Invercargill Mayor Tim Shadbolt is buoyed by the Southern rally to correct what is seen in the South as a “gross injustice” in the way electricity transmission costs are calculated.
The Electricity Authority has been reviewing the pricing system for almost eight years and began another round of consultation in December 2016.
When submissions closed on February 24, 43 of about 100 submissions were either from Otago-Southland companies and business advocacy groups, or supported the southern view.
Otago-Southland submitters included the Invercargill City Council, the Otago-Southland Employers Association, the Dunedin City Council and the Otago Chamber of Commerce.
Mr Shadbolt praised the efforts of Southern submitters who forwarded their respective cases to the authority in the hope of a “quick correction to years of what is being seen in the South as a gross injustice”.
“Eight years of consultation is enough,” he said. “It is now time for action.”
Transmitting power around the country cost over $900 million a year. Since 2004, Southern electricity customers had borne the brunt of the $1.3 billion of grid investment in the upper North Island but the cost of the investment had been unequally shared, Mr Shadbolt said.
Over that period customers had seen increases in transmission charges of 330 per cent in the South Island, 225 per cent in the lower North Island and 40 per cent in the upper North Island.
Mr Shadbolt said the current pricing system “added insult to injury’’ because 50 per cent of all of New Zealand’s renewable hydro generation was produced in the lower South Island.
“Common logic would suggest that as less infrastructure is being used to support South Island consumers then there may be a price advantage to those residents and industrial users close to the generation. But no! Those close to major generation are paying the lion’s share of getting that power to Auckland. This is a joke.
“Unbelievably, it gets even worse. At a time when New Zealand is striving to increase the level of renewable energy opportunities and to reduce carbon emissions, new South Island generation investments are being scrapped because South Island generators alone are having to pay for the Cook Strait cable.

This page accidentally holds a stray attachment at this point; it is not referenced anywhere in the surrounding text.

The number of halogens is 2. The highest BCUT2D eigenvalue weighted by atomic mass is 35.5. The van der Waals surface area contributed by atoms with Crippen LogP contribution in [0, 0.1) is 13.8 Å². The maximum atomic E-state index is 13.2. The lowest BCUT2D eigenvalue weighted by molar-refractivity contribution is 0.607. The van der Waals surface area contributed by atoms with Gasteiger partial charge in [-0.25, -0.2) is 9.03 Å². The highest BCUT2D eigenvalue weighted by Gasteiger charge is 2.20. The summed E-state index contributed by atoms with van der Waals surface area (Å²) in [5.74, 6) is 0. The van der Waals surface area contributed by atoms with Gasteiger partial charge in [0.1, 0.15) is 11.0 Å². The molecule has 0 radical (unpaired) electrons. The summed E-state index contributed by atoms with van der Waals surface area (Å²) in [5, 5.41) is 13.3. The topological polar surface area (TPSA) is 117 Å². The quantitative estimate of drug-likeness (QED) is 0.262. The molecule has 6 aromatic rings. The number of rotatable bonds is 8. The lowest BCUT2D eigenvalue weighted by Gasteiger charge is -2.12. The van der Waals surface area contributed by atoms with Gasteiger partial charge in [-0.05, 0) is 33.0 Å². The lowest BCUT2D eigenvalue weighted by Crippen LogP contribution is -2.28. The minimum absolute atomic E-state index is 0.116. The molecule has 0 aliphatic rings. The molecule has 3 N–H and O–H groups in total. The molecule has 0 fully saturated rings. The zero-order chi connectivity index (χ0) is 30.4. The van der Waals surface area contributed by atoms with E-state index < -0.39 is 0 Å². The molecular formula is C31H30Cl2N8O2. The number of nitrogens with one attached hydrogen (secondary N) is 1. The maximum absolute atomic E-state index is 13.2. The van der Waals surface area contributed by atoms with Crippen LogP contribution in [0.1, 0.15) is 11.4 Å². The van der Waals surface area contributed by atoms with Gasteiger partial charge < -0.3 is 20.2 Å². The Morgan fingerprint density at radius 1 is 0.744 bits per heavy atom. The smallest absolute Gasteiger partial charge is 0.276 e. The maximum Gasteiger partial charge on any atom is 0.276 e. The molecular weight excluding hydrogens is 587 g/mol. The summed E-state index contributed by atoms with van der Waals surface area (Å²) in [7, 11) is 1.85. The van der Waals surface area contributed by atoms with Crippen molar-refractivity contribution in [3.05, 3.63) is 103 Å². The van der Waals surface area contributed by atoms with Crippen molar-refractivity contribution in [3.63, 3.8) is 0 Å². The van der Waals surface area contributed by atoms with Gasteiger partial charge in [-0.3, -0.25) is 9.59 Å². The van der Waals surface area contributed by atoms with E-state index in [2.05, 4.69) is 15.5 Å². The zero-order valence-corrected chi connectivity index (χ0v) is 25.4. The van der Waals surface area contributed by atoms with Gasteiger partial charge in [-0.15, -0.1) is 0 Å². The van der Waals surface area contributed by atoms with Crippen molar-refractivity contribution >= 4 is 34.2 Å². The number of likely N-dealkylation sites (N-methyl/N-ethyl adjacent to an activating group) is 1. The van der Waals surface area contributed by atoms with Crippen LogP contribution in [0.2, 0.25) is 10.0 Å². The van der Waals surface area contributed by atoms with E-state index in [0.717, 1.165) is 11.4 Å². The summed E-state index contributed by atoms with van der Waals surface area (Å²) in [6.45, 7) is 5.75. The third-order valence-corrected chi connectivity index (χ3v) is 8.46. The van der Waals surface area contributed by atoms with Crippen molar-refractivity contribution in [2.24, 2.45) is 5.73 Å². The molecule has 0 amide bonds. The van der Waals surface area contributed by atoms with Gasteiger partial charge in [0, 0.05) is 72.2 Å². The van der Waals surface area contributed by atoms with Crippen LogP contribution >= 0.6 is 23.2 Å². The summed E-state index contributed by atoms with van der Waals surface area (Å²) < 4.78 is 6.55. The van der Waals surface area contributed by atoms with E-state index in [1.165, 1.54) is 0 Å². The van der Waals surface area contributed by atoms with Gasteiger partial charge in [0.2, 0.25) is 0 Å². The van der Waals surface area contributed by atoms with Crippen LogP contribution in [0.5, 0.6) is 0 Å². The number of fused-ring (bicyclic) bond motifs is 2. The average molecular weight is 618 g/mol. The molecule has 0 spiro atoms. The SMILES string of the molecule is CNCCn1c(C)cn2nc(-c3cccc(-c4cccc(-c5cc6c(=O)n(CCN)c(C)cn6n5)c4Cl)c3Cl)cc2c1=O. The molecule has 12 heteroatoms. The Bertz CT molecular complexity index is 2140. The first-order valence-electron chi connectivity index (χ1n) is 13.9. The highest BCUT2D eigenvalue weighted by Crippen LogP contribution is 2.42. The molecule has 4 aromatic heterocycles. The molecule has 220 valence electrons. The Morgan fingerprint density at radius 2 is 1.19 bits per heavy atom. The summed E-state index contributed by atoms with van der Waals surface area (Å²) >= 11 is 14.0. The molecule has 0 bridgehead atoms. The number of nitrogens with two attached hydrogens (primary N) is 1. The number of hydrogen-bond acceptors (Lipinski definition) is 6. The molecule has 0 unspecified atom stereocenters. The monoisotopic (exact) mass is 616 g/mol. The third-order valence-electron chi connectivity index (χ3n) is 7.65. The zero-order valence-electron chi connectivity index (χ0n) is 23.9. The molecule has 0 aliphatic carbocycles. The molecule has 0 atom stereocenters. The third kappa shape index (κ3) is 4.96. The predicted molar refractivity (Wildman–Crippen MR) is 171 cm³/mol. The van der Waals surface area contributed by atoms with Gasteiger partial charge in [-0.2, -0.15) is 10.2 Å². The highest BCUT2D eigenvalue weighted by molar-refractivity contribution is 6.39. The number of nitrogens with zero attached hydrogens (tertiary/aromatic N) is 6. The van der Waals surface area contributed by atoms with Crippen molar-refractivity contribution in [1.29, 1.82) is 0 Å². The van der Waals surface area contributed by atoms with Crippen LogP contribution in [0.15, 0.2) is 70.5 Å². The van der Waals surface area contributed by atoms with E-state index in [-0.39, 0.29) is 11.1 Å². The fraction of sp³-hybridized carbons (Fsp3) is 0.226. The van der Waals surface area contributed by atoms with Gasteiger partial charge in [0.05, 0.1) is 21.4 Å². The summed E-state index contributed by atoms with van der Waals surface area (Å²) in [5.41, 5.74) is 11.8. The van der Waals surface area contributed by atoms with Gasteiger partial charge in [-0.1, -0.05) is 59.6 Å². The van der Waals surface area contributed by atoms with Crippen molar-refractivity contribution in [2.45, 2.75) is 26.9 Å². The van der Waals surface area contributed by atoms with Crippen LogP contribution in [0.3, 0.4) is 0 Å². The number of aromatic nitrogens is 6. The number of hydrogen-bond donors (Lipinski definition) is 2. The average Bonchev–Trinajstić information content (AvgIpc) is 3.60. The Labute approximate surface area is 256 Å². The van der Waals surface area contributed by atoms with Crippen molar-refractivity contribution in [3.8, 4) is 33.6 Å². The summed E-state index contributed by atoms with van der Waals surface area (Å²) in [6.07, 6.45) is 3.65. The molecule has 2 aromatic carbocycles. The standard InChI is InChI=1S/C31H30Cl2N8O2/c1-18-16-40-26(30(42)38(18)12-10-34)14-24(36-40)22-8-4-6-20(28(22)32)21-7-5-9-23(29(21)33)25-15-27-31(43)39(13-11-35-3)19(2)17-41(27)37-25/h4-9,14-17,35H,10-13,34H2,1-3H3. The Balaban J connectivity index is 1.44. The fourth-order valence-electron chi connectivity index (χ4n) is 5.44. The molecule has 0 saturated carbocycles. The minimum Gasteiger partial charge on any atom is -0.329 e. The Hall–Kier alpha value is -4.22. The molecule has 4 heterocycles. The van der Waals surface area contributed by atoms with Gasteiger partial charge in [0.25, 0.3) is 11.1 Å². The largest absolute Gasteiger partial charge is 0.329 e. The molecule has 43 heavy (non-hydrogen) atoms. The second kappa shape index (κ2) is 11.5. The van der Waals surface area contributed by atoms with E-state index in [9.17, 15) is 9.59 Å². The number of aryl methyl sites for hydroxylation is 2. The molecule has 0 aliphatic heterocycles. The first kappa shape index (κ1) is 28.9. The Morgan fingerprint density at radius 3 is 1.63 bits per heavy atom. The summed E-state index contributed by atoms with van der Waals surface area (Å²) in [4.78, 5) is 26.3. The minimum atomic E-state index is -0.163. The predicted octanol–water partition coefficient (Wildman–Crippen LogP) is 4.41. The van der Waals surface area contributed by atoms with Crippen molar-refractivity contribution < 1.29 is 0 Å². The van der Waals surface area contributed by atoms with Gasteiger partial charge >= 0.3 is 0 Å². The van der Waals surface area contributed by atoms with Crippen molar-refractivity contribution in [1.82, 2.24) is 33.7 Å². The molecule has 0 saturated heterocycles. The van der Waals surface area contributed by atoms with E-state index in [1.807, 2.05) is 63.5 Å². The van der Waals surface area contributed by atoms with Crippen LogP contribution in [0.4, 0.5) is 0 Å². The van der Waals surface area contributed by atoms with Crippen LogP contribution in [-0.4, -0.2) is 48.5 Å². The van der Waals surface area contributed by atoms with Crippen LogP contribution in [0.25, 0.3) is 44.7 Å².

“This situation cannot be allowed to continue and the Electricity Authority should be allowed to make a determination on transmission pricing that reflects the true cost of transmission to consumers,” Mr Shadbolt said.
The Authority’s proposal will introduce a system requiring the parties benefiting from electricity infrastructure upgrades to pay for them. However, with an estimated investment of $3 billion scheduled in the North Island, there has been strong opposition to that model from northern power companies and others.
“It’s not surprising the major beneficiaries of the current unjust system have created a major storm of disapproval. It is about time that all consumers paid their fair share,” Mr Shadbolt said.
Supporting northern infrastructure upgrades such as transmission upgrades and road and rail projects in Auckland had become the norm for Southerners, he said.
“Unfortunately this is exactly what people like the Chief Executive of the Employers and Manufacturers Association, Kim Campbell, is promoting in regard to transmission pricing. His line is completely at odds with EMA’s sister organisations further south. He is effectively saying that the answer is that Southern business should subsidise Auckland business. How does this approach fit within a free market, user-pays economy?”
The increase for household customers on Auckland’s Vector network had been calculated by the Electricity Authority at $66 per year, or $5.50 per month, Mr Shadbolt said.
“What is more, this increase won’t come in until 2020, by which time the Electricity Authority expects that it will be more than offset by reductions in the regulated level of profits that the grid owner and network companies like Vector are allowed to recover from their customers. This means Auckland customers are actually expected to see a price decrease of $25 per year, or just over $2 per month.’’
Across New Zealand the user-pays proposal was expected to deliver a modest price decrease for consumers in 28 out of 29 local network areas, he said.
The Electricity Authority board is now considering the submissions. A decision is expected this year, possibly as early as next month (April).
Mr Shadbolt urged the authority to “get on and make a fair decision.”